This is a brilliant book. The plot is clever and full of those “no way!” moments that I love in mysteries. I laughed out loud more than once – Fandorin is such a silly and unassuming hero, and his use of the “male corset” was absolutely divine. I did see a few things coming – but the writing was such fun to read, that it didn’t spoil the book for me.
I appreciate it as a work of Russian literature (excellently translated) – of course, the ending was incredibly Russian (we can’t have things be TOO happy, can we?), as well as the banter between characters about famous Russian novelists and poets – even reciting some Russian poetry. I liked getting a feel for Russia and Europe during the late 19th century – and how different detective work stretching across nations must’ve been before the telephone and internet. This book was a pleasure on many different levels, I’d read Akunin again.
Absolutely and totally fun novel, reminiscent of those old cliffhanger series things. I would recommend this book to readers who like what I would call “literary” mysteries, rather than the more fast-food type of reads (although, I must say, some of the ffrs (fast-food reads) are pretty good so I’m not slamming them — I have read hundreds in my time). Anyway, this one demands a little more of your patience & time, but you will be rewarded in the long run.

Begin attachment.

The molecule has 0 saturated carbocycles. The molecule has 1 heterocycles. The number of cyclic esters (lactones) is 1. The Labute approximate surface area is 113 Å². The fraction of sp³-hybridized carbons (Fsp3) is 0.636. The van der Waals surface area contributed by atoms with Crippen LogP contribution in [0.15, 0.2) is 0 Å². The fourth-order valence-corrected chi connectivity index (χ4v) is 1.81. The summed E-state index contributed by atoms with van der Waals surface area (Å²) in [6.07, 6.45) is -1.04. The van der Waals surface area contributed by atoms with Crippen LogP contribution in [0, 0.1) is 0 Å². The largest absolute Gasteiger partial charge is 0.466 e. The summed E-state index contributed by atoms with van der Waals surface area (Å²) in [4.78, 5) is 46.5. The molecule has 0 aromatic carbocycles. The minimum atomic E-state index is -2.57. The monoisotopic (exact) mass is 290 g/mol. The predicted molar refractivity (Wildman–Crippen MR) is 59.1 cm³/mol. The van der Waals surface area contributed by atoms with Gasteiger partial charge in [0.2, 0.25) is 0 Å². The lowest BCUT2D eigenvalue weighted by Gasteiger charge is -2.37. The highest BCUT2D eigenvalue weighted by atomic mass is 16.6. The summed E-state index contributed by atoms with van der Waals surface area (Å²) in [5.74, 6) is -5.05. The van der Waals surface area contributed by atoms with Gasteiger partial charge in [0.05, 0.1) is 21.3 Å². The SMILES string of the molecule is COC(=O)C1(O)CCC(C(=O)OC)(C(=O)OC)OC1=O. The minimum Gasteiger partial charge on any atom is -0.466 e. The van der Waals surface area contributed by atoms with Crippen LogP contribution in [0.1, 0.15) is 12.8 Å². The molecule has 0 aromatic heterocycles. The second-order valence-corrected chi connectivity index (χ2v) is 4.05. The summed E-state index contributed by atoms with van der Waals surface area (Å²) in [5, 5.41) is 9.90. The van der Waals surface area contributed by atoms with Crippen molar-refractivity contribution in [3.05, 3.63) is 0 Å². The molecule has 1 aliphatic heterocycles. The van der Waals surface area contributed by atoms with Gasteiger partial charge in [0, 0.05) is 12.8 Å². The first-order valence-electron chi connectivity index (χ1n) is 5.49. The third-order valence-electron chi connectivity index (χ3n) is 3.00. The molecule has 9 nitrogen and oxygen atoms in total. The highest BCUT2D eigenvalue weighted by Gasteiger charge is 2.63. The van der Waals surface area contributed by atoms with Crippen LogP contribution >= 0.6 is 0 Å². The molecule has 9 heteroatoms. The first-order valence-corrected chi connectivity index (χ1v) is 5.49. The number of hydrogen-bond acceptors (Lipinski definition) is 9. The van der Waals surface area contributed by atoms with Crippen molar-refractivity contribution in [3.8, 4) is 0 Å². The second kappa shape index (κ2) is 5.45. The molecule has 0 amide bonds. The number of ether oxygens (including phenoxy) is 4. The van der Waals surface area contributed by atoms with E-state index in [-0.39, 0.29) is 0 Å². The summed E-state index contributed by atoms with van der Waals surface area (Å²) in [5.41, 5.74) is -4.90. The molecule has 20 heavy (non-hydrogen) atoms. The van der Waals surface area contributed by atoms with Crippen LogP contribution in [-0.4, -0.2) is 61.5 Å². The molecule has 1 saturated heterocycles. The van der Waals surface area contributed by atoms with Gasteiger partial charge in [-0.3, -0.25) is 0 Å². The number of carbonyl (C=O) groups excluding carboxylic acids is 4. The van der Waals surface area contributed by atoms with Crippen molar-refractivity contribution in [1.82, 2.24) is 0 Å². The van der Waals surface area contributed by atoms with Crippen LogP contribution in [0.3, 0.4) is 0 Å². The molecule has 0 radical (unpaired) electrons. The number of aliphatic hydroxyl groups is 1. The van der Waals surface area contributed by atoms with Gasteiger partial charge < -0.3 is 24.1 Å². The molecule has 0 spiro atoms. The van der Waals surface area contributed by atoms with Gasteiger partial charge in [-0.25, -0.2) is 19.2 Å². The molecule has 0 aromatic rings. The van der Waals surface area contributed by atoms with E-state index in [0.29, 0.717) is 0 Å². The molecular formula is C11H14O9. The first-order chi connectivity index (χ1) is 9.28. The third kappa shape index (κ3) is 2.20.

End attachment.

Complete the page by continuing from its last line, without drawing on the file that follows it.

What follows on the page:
brief plot review w/o spoilers
Set in Moscow in the czarist Russia of 1876, the novel opens with a young man (a student named Kokorin) standing in front of a bench in a square full of people. The man takes out a revolver, puts it up to his head, and informs a young girl sitting there with her governess that unless she kisses him, he’s going to blow his brains out. She doesn’t and he does. Of course, the police are called in, and it turns out that on that same day, there were other public suicide attempts, all using the same method, all over town. The police are left baffled, but one enterprising young man, Erast Fandorin, sees that there must be more under the surface. Erast is just a newbie in the police department, but he is sharp. What follows keeps Erast on the edge of danger, and leads to a crime so vast it spills out of Russia’s borders.